Just over three-and-a-half years ago Typhoon Morakot swept through southern Taiwan, causing catastrophic damage and killing over 600 people. Today a memorial park stands on the site of Xiaolin (小林) village, which was completely buried by a landslide that day, while the devastation also remains obvious in many other places in southern Taiwan.
A particularly dramatic example of the terrific destruction wrought by the astonishing 2.7 meters of rain that fell on that single day can be seen in Pingtung County, at the abandoned Rukai aboriginal villages of Ali (阿禮) and Jilu (吉露). These two neighbouring settlements were evacuated following massive damage due to subsidence caused by the typhoon floods. Luckily no-one there was killed, I was told. The two settlements lie in a magnificent setting, clinging to the steep sides of a huge valley high above Pingtung city, and hikers heading to the remote but once popular Little Ghost Lake (小鬼湖) would have once gone right through both on the long drive up to the trailhead. The once motorable track beyond Ali (nearly 40 kilometers long) to that apparently very beautiful place was destroyed during Morakot, and the lake is now effectively inaccessible.
The village church at Ali
Ali and Jilu on the other hand can still be easily reached, and for northern Taipei dwellers, who escaped Morakot’s wrath, a visit is to this scenically magnificent area puts into dramatic focus just how terrible the destruction visited on the area by the typhoon really was. Continue reading →
Abuma Yehmata Geh church is cut into the pillar on the right
The final approach to the church
It’s less than an hour from the end of the 4-wheel-drive track to the fabulous rock-hewn church of Abuma Yemata Geh in Ethiopia, but what an hour! This incredibly perched place, carved into the side of a huge, vertical pillar of rock, would be a wonder in any country (although tourists would never be allowed to make the dodgy climb up there in many), but in Ethiopia, where the jaw-dropping physical location is complemented by a fairly remote and utterly spectacular setting, fascinating people, and a way of life (and worship) that feels as though it belongs to a time in the far distant past, the trip to Abuma Yemata Geh is probably one of the most extraordinary, fascinating, and occasionally terrifying couple of hours I’ve spent in my life! Continue reading →
The gate below Puan Temple at the start of the hike
It turns out there’s a good reason that I don’t go hiking in the Tucheng area (just west of Taipei City) so often. It’s not that there aren’t lots of trails there, or that there isn’t so much to see, but simply because the meddling local authorities have ‘improved’ so many of the area’s trails, which are now under wide bands of stone (well at least it’s not cement for the most part). Local residents have added their own deft touches – makeshift shelters of iron, tarpaulin and other fine materials, which become an impromptu karaoke parlour on fine weekends, a series of kitchen gardens (which seem to be multiplying) stocked with cabbages, onions and the like, and rustic outdoor ‘gyms’ with bars, swings and (of course) giant hula hoops for getting that waist in trim! Walking along the once lovely wooded ridge between Zhonghe and Sanxia is these days best considered an interesting introduction to Taiwanese culture rather than a walk in the bosom of nature. Continue reading →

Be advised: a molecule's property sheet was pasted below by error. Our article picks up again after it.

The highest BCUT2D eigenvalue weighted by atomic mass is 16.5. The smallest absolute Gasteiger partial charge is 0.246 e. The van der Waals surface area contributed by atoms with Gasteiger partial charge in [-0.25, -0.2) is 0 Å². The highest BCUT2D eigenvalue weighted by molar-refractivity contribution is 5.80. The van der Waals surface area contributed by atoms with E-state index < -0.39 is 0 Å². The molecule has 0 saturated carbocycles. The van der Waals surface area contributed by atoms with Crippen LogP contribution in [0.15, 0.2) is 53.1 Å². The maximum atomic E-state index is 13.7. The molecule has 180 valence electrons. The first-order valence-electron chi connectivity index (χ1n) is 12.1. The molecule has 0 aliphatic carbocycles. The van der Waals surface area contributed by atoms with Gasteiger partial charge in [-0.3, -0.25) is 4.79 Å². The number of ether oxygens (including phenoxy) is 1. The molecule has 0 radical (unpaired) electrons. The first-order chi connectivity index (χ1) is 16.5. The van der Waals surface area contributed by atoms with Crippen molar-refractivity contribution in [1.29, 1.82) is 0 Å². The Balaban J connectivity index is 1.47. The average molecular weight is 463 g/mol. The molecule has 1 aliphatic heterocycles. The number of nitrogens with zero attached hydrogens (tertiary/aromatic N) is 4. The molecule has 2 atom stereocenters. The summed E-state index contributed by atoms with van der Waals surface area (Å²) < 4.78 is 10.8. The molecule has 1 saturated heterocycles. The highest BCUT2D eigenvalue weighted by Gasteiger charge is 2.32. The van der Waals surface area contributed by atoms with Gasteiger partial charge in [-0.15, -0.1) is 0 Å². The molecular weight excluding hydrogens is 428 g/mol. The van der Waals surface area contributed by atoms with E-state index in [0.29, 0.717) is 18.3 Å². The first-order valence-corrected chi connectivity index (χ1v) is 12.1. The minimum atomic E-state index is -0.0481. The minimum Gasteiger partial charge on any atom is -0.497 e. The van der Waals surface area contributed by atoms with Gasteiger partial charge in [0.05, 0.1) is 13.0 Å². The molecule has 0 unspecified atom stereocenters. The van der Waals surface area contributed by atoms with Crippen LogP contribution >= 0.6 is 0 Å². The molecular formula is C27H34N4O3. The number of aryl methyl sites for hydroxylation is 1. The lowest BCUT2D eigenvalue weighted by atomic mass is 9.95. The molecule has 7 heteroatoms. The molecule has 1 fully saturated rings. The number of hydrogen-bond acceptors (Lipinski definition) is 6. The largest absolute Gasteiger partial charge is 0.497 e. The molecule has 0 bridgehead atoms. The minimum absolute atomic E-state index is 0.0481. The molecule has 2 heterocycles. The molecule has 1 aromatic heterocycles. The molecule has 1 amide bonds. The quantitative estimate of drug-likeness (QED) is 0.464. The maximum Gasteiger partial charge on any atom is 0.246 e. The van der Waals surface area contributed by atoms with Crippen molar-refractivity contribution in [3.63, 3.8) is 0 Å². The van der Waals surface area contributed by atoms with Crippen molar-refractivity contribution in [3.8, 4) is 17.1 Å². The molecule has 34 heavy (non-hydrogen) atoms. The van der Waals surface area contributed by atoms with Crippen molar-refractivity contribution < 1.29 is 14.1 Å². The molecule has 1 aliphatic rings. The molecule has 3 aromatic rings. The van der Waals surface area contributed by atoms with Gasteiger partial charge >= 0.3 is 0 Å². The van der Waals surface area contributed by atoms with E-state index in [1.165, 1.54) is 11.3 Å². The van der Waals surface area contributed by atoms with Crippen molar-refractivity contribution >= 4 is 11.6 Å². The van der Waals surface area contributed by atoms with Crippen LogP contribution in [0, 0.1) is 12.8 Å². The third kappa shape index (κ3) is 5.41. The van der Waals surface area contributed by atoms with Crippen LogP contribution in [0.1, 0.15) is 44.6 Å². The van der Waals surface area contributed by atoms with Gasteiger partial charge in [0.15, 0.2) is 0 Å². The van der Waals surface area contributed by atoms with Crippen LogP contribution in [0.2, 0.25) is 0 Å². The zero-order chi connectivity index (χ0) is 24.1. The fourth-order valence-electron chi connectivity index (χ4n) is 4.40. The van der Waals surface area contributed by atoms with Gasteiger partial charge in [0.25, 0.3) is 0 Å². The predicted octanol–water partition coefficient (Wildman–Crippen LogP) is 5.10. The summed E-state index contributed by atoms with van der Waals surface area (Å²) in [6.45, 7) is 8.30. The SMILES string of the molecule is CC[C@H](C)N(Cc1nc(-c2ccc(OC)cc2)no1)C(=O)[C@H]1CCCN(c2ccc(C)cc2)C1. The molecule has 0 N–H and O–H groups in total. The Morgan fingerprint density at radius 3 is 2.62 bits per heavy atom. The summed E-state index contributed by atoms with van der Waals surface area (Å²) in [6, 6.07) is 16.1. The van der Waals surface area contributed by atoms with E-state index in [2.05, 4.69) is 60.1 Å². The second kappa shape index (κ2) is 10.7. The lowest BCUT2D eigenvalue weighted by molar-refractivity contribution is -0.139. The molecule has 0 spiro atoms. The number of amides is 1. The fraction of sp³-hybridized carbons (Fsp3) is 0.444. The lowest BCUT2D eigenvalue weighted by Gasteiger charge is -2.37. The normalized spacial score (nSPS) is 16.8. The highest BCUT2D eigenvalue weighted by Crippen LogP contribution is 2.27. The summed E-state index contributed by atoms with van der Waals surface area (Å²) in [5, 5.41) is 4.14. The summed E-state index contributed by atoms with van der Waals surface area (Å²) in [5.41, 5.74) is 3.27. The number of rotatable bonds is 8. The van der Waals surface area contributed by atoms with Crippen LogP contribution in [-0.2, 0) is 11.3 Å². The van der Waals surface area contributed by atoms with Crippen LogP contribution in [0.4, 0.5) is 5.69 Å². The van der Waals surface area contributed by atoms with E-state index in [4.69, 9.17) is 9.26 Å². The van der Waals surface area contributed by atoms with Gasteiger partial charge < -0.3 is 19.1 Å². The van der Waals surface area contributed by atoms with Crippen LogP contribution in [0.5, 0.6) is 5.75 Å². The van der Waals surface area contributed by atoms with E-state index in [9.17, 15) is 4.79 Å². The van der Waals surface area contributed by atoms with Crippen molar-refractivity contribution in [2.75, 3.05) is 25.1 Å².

On the path near Mount Nanzihlin; it gets a lot rougher after the summit, but the views are just as wonderful …
I dunno if it’s because I’m possibly getting fitter, or if ‘strenuous’ hiking routes nearly always seem a bit easier after doing them a couple of times, but several times recently I’ve been in the slightly embarrassing position of harping on to other hikers about how ‘difficult’ the hike we’re going to do is, and then finding that in reality it’s really not that hard at all. The Huangdidian Bat Cave is one such paper tiger, and now I can add the beautiful (and not so difficult) Shitikeng (it’s pronounced Shr-tee-keng!) Old Trail to the growing list.
The summit of Mount Nanzihlin
This particular trail has had a colorful history in my experience. Several partial attempts at the trail met with failure for a variety of reasons: after getting lost, after getting stung by a tiger’s head hornet (excruciating!), and once after (rather stupidly) bringing the dog along. The first succesful complete loop was on a boiling hot June day two years ago, and I already wrote about the experience in an early blog (here), so I can keep it short this time. Continue reading →